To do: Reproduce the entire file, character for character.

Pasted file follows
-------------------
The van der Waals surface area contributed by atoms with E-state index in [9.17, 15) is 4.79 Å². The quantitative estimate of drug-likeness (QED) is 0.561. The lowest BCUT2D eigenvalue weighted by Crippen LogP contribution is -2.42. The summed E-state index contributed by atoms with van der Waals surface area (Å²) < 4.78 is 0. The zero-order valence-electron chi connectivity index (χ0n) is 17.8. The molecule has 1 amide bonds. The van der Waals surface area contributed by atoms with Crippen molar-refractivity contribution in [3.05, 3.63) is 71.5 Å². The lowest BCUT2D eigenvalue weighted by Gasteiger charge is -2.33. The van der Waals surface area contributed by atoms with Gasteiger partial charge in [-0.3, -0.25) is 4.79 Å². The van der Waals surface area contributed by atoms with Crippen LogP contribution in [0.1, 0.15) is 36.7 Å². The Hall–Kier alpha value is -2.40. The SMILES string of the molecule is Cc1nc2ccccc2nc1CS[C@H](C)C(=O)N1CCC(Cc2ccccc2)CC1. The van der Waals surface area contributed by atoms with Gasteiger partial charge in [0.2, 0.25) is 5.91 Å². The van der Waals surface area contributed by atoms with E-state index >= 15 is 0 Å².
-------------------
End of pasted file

The van der Waals surface area contributed by atoms with E-state index in [9.17, 15) is 4.79 Å². The quantitative estimate of drug-likeness (QED) is 0.561. The lowest BCUT2D eigenvalue weighted by Crippen LogP contribution is -2.42. The summed E-state index contributed by atoms with van der Waals surface area (Å²) < 4.78 is 0. The zero-order valence-electron chi connectivity index (χ0n) is 17.8. The molecule has 1 amide bonds. The van der Waals surface area contributed by atoms with Crippen molar-refractivity contribution in [3.05, 3.63) is 71.5 Å². The lowest BCUT2D eigenvalue weighted by Gasteiger charge is -2.33. The van der Waals surface area contributed by atoms with Gasteiger partial charge in [-0.3, -0.25) is 4.79 Å². The van der Waals surface area contributed by atoms with Crippen LogP contribution in [0.1, 0.15) is 36.7 Å². The Hall–Kier alpha value is -2.40. The SMILES string of the molecule is Cc1nc2ccccc2nc1CS[C@H](C)C(=O)N1CCC(Cc2ccccc2)CC1. The van der Waals surface area contributed by atoms with Gasteiger partial charge in [0.2, 0.25) is 5.91 Å². The van der Waals surface area contributed by atoms with E-state index >= 15 is 0 Å².